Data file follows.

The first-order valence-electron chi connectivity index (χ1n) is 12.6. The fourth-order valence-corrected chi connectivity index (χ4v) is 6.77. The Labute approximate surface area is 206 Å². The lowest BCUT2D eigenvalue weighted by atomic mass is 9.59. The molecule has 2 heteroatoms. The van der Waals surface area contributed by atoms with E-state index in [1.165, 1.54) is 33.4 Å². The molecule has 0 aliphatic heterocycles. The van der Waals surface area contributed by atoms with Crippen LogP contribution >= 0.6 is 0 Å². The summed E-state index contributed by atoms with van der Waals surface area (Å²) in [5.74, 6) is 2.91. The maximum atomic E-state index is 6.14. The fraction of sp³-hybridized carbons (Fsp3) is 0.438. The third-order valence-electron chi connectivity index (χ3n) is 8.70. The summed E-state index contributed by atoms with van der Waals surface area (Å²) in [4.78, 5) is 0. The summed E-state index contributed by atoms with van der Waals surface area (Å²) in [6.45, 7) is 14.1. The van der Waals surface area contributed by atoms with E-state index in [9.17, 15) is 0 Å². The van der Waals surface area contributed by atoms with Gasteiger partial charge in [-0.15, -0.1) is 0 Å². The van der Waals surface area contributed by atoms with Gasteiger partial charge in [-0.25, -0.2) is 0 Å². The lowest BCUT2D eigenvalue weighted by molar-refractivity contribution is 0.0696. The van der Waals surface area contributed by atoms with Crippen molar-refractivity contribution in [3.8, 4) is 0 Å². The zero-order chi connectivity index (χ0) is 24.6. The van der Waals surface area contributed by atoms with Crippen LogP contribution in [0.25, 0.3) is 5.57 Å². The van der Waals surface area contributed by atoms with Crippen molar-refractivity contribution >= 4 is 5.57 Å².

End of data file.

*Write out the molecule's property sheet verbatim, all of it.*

The first-order valence-electron chi connectivity index (χ1n) is 12.6. The fourth-order valence-corrected chi connectivity index (χ4v) is 6.77. The Labute approximate surface area is 206 Å². The lowest BCUT2D eigenvalue weighted by atomic mass is 9.59. The molecule has 2 heteroatoms. The van der Waals surface area contributed by atoms with E-state index in [1.165, 1.54) is 33.4 Å². The molecule has 0 aliphatic heterocycles. The van der Waals surface area contributed by atoms with Crippen LogP contribution >= 0.6 is 0 Å². The summed E-state index contributed by atoms with van der Waals surface area (Å²) in [5.74, 6) is 2.91. The maximum atomic E-state index is 6.14. The fraction of sp³-hybridized carbons (Fsp3) is 0.438. The third-order valence-electron chi connectivity index (χ3n) is 8.70. The summed E-state index contributed by atoms with van der Waals surface area (Å²) in [4.78, 5) is 0. The summed E-state index contributed by atoms with van der Waals surface area (Å²) in [6.45, 7) is 14.1. The van der Waals surface area contributed by atoms with E-state index in [9.17, 15) is 0 Å². The van der Waals surface area contributed by atoms with Gasteiger partial charge in [-0.15, -0.1) is 0 Å². The van der Waals surface area contributed by atoms with Gasteiger partial charge in [-0.25, -0.2) is 0 Å². The lowest BCUT2D eigenvalue weighted by molar-refractivity contribution is 0.0696. The van der Waals surface area contributed by atoms with Crippen molar-refractivity contribution in [3.8, 4) is 0 Å². The zero-order chi connectivity index (χ0) is 24.6. The van der Waals surface area contributed by atoms with Crippen LogP contribution in [0.25, 0.3) is 5.57 Å². The van der Waals surface area contributed by atoms with Crippen molar-refractivity contribution >= 4 is 5.57 Å².